Remember the Astor trial? The ongoing case raised questions about whether noted philanthropist Brooke Astor, diagnosed with Alzheimer’s disease, understood what she was doing when she changed her will in 2004, diverting millions that had long been promised to charities to her son, Anthony Marshall. Allegations also arose that her son and a co-defendant — charged with conspiracy, fraud, larceny and forgery — manipulated a confused centenarian into parting with her treasured $10 million painting.
The trial has lasted 18 weeks, twice as long as the judge originally estimated, but closing arguments finally began in a downtown Manhattan courtroom today. They’re expected to continue through Wednesday.
Headlines heralded the trial’s start last spring. Spectators, eager to see celebrity witnesses like Barbara Walters and Henry Kissinger and intrigued by the backstage glimpses into the life of a New York icon, crowded the courtroom.
Those of us who pay attention to issues affecting older Americans were fascinated, too, as alleged financial exploitation of the elderly — an abuse that also plays out among ordinary families in ordinary towns — got a national spotlight.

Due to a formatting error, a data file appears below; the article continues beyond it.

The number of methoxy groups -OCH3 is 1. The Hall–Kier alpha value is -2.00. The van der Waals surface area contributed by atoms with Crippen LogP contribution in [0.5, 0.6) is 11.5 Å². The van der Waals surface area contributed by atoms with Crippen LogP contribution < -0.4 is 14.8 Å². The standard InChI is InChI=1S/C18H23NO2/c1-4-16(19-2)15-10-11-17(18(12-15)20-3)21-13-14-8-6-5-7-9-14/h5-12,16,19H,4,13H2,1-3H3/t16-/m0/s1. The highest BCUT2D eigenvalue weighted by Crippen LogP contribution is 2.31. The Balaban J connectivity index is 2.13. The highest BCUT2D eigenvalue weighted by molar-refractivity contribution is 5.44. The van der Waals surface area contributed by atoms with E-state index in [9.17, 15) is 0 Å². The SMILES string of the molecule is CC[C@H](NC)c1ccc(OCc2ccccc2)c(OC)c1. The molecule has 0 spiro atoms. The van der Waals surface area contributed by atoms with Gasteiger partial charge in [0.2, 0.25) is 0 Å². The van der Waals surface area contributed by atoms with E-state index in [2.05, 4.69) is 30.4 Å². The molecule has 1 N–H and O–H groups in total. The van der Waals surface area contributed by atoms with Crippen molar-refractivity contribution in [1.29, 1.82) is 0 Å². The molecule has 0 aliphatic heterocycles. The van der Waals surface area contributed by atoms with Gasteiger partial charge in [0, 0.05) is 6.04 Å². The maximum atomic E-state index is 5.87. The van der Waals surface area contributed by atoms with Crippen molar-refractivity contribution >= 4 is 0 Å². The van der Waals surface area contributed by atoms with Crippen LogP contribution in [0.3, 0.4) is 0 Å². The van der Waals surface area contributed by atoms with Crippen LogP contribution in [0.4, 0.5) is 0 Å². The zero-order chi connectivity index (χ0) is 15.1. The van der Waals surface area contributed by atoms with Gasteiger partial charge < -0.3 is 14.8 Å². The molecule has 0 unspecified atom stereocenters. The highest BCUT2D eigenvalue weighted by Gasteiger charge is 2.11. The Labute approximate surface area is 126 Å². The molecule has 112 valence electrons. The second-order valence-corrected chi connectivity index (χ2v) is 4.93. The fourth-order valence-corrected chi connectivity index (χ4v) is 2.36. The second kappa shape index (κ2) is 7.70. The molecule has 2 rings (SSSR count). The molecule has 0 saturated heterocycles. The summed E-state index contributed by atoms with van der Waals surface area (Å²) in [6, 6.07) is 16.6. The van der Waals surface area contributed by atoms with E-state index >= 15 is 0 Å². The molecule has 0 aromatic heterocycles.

Then came a parade of more than 70 prosecution witnesses: Mrs. Astor’s famous friends, her doctor, home nurses and aides, housekeepers and maids, lawyers and handwriting experts, her two grandsons testifying against their father.
Summer arrived and ebbed, jurors were seen dozing or rolling their eyes, the courtroom grew emptier. We paid more attention to health care reform dramas, Iran’s election and Jaycee Dugard than to the question of what Brooke Astor, who died in 2007 at 105, truly wanted to do with her $180 million estate, and her lucidity or lack thereof.
But the issues the trial raises still matter. All forms of elder abuse are substantially underreported, experts say, and financial abuse — less apt to leave visible scars — is particularly difficult to investigate and prosecute.
Caregivers often worry that strangers may scam their elderly relatives, when family members themselves appear the more common culprits. And uncertainty about whether an old person is legally competent, and competent to do what, will surely intensify as lives lengthen and dementia rates climb.Mrs. Astor devoted her attention, and her fortune, to many causes; preventing elder abuse was never one of them. Maybe it will inadvertently benefit, nonetheless.
Full Article and Source:
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